When Benton’s truck did finally pull into the driveway, Grace felt faint with relief. She hurried out to the backyard, and in order to seem like she hadn’t been standing around, waiting for him to show up, she started pulling nonexistent weeds in the tulip bed.

“Hey, Grace,” Benton said as he rounded the house. He held out a brown box from Petticoat Row Bakery. “I brought you something.”

His tone was light. Normalcy had been restored. Grace was relieved but also crushed. She said, “Should I pick some mint?”

“Hell yes!” he said.

In the kitchen, Benton made the tea while Grace washed her hands and tried to calm her nerves. Then, together, they took their established places at Grace’s kitchen table.

Benton opened the brown pastry box to reveal four pale-green macarons with pale-pink filling.

“I became partial to macarons from a French bakery in Marrakech,” he said. “But I think these are just as good.” He held one out to her.

Grace accepted the cookie and took a bite. She couldn’t help herself; she groaned with pleasure.

He said, “Try it with the tea.”

With a sip of the tea, yes. It was a taste explosion.

He said, “Do you like it?”

“Nirvana,” she said.

He held her eyes and smiled at her, and her heart fell to the bottom of her stomach. He set down his glass of tea. He shook his head at her like she had done something wrong. He said, very softly, “Oh boy.”

And then he cupped her chin, and he kissed her.


Brick didn’t want to go to the Pancik house for dinner.

“Honey,” Madeline said, “why not?”

Brick shrugged. He had come home from baseball practice and collapsed on the sofa; now, his eyes were glued to the TV—ESPN, The Sports Reporters.

Madeline sat down carefully next to him. “Honey?” she said.

“Don’t feel like it.”

This was a first. Brick normally chomped at the bit to get over to the Panciks’ whenever Grace invited them for dinner. It was the only time he was allowed to hang out with Allegra in her bedroom—with the door open, of course.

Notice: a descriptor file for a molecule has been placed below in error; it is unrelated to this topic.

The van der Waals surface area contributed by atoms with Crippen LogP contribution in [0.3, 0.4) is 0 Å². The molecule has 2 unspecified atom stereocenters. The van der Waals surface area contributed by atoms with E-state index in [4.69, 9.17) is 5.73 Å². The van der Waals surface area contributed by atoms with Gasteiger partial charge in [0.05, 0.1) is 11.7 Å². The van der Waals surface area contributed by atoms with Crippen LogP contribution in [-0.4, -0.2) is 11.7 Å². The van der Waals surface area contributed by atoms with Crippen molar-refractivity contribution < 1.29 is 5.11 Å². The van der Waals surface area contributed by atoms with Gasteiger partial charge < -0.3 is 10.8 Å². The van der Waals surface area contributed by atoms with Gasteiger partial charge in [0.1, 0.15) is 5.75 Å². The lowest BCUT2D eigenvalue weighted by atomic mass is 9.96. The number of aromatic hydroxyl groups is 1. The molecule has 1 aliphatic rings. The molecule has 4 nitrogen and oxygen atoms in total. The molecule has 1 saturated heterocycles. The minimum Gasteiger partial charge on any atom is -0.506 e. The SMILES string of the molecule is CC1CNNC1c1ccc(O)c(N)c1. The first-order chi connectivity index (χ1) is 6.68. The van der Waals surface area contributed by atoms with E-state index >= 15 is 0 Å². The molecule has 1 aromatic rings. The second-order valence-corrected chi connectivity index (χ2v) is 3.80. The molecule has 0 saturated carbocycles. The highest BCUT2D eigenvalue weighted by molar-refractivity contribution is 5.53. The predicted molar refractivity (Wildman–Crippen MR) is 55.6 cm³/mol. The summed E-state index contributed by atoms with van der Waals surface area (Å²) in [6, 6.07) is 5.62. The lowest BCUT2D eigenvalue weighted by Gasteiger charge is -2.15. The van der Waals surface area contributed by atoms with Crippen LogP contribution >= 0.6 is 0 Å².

“Honey, is everything okay with Allegra?” Madeline asked.

He shrugged. “Dunno.”

Madeline stared at her hands. Sixteen years she had raised this child, but she had never quite mastered the art of getting him to confide in her. Trevor was much better at it. She waited, literally biting her tongue until she tasted the metallic tang of blood.

She was rewarded. He said, “I’m not sure what’s going on. She’s been acting weird. I thought maybe it was a bad time of the month for her or whatever, but now I’m thinking she’s probably sick of me.”

Would it be awful of Madeline to say that she wasn’t surprised? Allegra had positive qualities, chief among them her beauty, her composure, her confidence. What sixteen-year-old girl had such confidence? She could also be quite funny; she did a dead-on impression of the kids’ English teacher, Mrs. Kraft. But there had been something about Allegra since she was young, something superior and entitled and not quite nice that she mostly saved for her mother. She brought Grace to tears on a regular basis, and, as Grace’s best friend, Madeline had always been there to listen. Yes, that was a horrifying thing for your daughter to say. Yes, that was a selfish and thoughtless action. But she’s young, she’ll grow out of it.